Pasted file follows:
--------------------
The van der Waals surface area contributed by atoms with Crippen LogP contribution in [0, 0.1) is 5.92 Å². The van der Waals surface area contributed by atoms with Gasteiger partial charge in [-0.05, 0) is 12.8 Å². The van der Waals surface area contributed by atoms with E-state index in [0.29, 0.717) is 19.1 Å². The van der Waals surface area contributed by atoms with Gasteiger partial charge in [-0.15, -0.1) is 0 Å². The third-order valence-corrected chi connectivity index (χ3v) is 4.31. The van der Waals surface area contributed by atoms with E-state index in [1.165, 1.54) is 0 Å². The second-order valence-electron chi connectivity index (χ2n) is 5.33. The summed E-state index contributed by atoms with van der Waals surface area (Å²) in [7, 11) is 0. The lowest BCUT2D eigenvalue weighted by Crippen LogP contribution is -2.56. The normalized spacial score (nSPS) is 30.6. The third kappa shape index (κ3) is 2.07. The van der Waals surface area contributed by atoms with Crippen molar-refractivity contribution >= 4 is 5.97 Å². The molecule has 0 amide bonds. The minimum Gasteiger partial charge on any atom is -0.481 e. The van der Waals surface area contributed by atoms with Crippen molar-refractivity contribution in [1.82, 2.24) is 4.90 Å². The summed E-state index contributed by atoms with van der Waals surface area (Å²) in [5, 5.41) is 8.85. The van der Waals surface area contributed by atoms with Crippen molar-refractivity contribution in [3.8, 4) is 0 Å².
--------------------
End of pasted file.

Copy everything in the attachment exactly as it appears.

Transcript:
The van der Waals surface area contributed by atoms with Crippen LogP contribution in [0, 0.1) is 5.92 Å². The van der Waals surface area contributed by atoms with Gasteiger partial charge in [-0.05, 0) is 12.8 Å². The van der Waals surface area contributed by atoms with E-state index in [0.29, 0.717) is 19.1 Å². The van der Waals surface area contributed by atoms with Gasteiger partial charge in [-0.15, -0.1) is 0 Å². The third-order valence-corrected chi connectivity index (χ3v) is 4.31. The van der Waals surface area contributed by atoms with E-state index in [1.165, 1.54) is 0 Å². The second-order valence-electron chi connectivity index (χ2n) is 5.33. The summed E-state index contributed by atoms with van der Waals surface area (Å²) in [7, 11) is 0. The lowest BCUT2D eigenvalue weighted by Crippen LogP contribution is -2.56. The normalized spacial score (nSPS) is 30.6. The third kappa shape index (κ3) is 2.07. The van der Waals surface area contributed by atoms with Crippen molar-refractivity contribution >= 4 is 5.97 Å². The molecule has 0 amide bonds. The minimum Gasteiger partial charge on any atom is -0.481 e. The van der Waals surface area contributed by atoms with Crippen molar-refractivity contribution in [1.82, 2.24) is 4.90 Å². The summed E-state index contributed by atoms with van der Waals surface area (Å²) in [5, 5.41) is 8.85. The van der Waals surface area contributed by atoms with Crippen molar-refractivity contribution in [3.8, 4) is 0 Å².